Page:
Textile Museums of Europe
Europe offers immensely rich and ancient history. If we were to travel there with only the intention of visiting the museums rich in textile history, we would have to travel long distances and it would take many days. Instead, let’s go on an armchair journey right now and enjoy some of the marvellous textiles in the museums of Italy and France
When travelling to other countries, we seek out many aspects of the places we choose to visit — history, culture, art, modern marvels, architecture and so much more. Just wandering around a new city is an amazing experience, let alone delving into what makes that country or city unique.
Museo della Moda e del Costume
(Museum of Fashion and Costume)
Pitti Palace, Florence
The Pitti Palace is currently home to four different museums: Treasure of the Grand Dukes on the ground floor, the Royal and Imperial Apartments occupy the 14 ceremonial rooms on the first floor, and the Gallery of Modern Art and the Museum of Fashion and Costume are on the second floor.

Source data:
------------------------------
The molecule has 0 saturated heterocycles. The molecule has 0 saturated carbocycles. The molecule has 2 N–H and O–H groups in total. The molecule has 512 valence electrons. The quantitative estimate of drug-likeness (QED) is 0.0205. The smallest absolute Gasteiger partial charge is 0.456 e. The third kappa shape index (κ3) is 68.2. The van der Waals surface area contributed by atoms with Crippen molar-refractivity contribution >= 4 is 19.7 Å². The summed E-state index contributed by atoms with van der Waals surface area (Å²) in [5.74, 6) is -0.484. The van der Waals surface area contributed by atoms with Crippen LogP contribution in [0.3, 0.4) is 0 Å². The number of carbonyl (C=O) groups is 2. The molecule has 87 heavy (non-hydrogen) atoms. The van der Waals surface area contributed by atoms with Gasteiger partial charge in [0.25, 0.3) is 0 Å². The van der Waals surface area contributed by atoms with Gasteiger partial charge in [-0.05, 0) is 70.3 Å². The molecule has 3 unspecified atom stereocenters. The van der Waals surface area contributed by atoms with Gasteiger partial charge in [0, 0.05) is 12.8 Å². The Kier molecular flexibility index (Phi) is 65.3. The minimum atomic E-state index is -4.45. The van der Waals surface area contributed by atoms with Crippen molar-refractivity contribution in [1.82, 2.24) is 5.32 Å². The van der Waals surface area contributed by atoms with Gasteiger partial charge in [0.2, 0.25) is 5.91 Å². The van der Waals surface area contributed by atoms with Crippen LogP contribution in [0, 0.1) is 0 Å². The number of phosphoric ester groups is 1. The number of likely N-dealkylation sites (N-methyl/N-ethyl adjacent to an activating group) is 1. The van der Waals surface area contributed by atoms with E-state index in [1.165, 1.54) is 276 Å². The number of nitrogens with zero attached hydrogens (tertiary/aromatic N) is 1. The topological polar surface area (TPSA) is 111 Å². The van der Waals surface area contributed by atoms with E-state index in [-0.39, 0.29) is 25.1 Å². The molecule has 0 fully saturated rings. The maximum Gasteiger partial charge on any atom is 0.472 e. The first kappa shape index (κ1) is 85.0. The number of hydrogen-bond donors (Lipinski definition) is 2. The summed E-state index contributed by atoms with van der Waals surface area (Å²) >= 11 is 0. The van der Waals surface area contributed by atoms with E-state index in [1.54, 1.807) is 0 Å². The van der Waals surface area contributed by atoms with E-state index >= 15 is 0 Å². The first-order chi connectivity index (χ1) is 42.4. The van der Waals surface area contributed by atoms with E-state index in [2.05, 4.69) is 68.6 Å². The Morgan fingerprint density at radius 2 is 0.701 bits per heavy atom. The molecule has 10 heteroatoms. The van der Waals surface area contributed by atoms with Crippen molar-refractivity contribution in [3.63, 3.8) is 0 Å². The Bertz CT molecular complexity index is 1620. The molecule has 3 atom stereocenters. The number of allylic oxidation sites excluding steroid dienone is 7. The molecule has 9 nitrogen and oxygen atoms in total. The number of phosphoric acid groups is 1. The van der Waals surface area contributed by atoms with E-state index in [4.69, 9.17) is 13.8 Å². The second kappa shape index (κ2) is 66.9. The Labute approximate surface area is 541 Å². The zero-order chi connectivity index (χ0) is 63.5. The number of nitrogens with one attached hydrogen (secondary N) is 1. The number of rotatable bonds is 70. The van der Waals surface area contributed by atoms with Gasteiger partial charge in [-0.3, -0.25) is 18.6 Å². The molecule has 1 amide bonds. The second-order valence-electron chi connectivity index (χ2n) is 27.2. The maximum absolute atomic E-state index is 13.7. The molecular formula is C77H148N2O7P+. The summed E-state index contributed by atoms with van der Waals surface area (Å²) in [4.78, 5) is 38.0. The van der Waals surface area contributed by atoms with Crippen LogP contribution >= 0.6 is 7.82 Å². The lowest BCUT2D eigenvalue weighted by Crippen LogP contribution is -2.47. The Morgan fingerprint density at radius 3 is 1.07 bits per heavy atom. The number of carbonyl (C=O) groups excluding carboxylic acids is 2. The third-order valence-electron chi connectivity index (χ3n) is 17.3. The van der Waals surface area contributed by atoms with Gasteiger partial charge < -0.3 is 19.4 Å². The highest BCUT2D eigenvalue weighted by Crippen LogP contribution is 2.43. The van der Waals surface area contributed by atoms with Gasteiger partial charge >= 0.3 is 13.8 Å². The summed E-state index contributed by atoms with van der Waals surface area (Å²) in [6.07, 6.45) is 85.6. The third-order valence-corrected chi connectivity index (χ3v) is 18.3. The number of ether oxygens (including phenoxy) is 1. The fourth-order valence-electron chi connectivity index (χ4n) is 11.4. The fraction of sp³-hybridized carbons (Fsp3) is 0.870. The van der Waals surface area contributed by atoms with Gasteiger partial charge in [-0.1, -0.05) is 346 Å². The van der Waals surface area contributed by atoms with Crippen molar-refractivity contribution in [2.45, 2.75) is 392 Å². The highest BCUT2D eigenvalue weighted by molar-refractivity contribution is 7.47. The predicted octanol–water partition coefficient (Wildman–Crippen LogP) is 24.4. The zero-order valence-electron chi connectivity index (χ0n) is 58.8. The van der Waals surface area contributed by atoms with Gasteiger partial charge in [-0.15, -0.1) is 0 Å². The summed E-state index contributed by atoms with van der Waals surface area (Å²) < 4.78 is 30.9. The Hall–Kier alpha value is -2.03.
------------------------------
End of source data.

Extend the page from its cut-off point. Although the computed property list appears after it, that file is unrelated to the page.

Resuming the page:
Founded in 1983, the collection contains 6000 items from the 16th to the 20th centuries, including fashion, theatre costumes and accessories. There are not many museums that focus on the history of fashion in Italy, and this museum, situated in one of the world’s most famous cities for fashion, is considered one of most important in the world.
The selection on display is exhibited in rotation every two years, along with temporary exhibits. The highlights here include the funerial clothing of Grand Duke Cosimo I de’ Medici and his wife Eleanor of Toledo, and a reconstructed version of the dress she wore in her portrait by Bronzino.
Centro Studi di Storia del Tessuto e del Costume
(Centre for the History of Textiles and Costume)
Mocenigo Palace-Museum, San Croce, Venice
Everything about Venice is enchanting, and this museum’s exhibits are no exception. The rich collection of textiles and costumes are mostly focused on the 18th century. The museum includes a library specialising in the history of fabrics, costumes and fashion. Highlighting the skill of Venice’s artisans of the time, the museum also has a new section devoted to perfume. Although we are visiting museums on this journey, a stop at the nearby weaving studio, Tessitura Luigi Bevilacqua, is a must. Here they still use 18th-century looms to produce exquisite velvets, brocades and damasks, many of which are commissioned by royal palaces around the world.